German Contact Help Login Register

Serratus posterior muscles

Contents

Anatomy and supply

The serratus posterior muscles are two thin, superficial back muscles which lie above the intrinsic back musculature. Both originate from the spinous processes and attach on the ribs, which is why they are also referred to as spinocostal muscles.

  • Serratus posterior superior muscle: runs from the spinous processes of the C6 to T2 vertebrae caudolaterally to the 2nd to 5th ribs. This muscle is covered by the rhomboids and the trapezius.
  • Serratus posterior inferior muscle: originates from the thoracolumbar fascia as well as the spinous processes of the lower thoracic vertebrae and upper lumbar vertebrae. From there, it ascends craniolaterally to the 9th to 12th ribs. The latissimus dorsi lies above this muscle.

Both muscles are counted among the secondary back muscles, meaning that they migrated to the back in the course of embryogenesis. They are supplied by the intercostal nerves deriving from the anterior rami of the spinal nerves.

Serratus posterior superior muscle
Recommended video: Serratus posterior superior muscle
Origins, insertions, innervation and function of the serratus posterior superior muscle.

Function

The serratus posterior muscles contribute to the movement and stabilization of the vertebral column and the thorax. The serratus posterior superior elevates the ribs and thus supports the inspiration (accessory muscle of inspiration). Furthermore, the activation on both sides extends the thoracic vertebral column while a unilateral contraction rotates it to the opposite side. In contrast the serratus posterior inferior helps during expiration by depressing the ribs (accessory muscle of expiration). This muscle can also extend (bilateral contraction) and rotate (unilateral contraction) the spine.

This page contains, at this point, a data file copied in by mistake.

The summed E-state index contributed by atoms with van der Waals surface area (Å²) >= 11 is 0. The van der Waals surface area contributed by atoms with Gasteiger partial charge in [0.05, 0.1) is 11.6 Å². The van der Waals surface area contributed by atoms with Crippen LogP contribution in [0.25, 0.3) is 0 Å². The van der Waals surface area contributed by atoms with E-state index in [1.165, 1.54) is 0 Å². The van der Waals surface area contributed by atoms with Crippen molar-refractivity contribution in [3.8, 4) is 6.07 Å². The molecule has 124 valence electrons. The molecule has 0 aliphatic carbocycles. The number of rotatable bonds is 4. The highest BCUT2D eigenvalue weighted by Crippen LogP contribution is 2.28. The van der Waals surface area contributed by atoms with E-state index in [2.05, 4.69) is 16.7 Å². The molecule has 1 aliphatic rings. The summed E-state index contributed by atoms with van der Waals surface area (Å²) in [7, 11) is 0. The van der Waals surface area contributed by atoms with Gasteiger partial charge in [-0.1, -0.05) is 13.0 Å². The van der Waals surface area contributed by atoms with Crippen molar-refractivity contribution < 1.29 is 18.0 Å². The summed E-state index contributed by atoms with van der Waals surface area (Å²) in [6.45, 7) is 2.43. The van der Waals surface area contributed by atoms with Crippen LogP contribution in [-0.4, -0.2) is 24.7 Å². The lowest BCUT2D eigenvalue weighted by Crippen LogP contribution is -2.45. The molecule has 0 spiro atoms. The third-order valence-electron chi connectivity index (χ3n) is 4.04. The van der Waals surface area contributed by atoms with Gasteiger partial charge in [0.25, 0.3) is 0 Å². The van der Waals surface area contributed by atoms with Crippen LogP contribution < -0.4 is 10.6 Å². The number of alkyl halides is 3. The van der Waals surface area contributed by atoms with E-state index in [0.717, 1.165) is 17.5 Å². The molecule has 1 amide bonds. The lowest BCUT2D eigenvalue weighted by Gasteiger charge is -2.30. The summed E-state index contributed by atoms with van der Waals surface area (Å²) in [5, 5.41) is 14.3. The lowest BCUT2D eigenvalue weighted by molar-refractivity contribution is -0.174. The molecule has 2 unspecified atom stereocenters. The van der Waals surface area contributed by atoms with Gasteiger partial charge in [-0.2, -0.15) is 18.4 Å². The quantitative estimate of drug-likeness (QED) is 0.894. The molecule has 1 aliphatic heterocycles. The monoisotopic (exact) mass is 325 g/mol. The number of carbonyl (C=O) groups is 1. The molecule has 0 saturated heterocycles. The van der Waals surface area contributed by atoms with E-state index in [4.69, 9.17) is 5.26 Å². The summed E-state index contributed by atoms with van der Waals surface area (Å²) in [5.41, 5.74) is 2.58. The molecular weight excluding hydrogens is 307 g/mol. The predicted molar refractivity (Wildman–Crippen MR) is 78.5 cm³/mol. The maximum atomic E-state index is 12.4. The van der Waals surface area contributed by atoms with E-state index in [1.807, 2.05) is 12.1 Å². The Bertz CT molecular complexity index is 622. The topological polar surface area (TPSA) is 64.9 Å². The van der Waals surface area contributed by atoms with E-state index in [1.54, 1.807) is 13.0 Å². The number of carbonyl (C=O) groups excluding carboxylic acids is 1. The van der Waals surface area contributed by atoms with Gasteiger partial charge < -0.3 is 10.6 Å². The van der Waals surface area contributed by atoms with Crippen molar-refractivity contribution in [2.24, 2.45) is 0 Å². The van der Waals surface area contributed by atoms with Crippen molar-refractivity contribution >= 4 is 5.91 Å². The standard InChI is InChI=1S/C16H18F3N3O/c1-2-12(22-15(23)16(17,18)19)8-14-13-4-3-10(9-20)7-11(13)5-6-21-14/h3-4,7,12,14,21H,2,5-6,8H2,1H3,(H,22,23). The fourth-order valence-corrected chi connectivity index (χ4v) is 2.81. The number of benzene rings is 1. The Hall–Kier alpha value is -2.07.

Pathology

The disproportionate use of the serratus posterior superior and other back muscles (e.g. cradling the phone between ear and shoulder) can result in a condition known as the scapulocostal syndrome. It is characterized by pain and paresthesia along the medial border of scapula radiating to the neck, chest and upper extremities. Particularly pain felt in the little finger during palpation of the muscle is one of the classic signs. Clinically, the scapulocostal syndrome is easily mistaken for a lesion of the spinal nerves of the cervical vertebral column (cervical radiculopathy) which typically presents with numbness, muscle weakness and further neurological deficits (e.g. weak or absent reflexes). As differential diagnosis, arthritis or rotator cuff rupture should also be considered.

Get me the rest of this article for free
Create your account and you’ll be able to see the rest of this article, plus videos and a quiz to help you memorize the information, all for free. You’ll also get access to articles, videos, and quizzes about dozens of other anatomy systems.
Create your free account ➞
Show references

References:

  • D. Drenckhahn, J. Waschke: Taschenbuch Anatomie, Urban & Fischer Verlag/Elsevier (2008), p. 134-136
  • S. Waldmann: Atlas of uncommon pain syndromes, 3rd edition, Elsevier Saunders (2013), p. 60-61
  • R. Gautschi: Manuelle Triggerpunkt-Therapie, 2nd edition, Thieme Verlag (2013), p. 280-282

Author:

  • Achudhan Karunaharamoorthy

Illustrators:

  • Serratus posterior muscles - Yousun Koh 
© Unless stated otherwise, all content, including illustrations are exclusive property of Kenhub GmbH, and are protected by German and international copyright laws. All rights reserved.

Continue your learning

Article (You are here)
Other articles
Well done!
Create your free account.
Start learning anatomy in less than 60 seconds.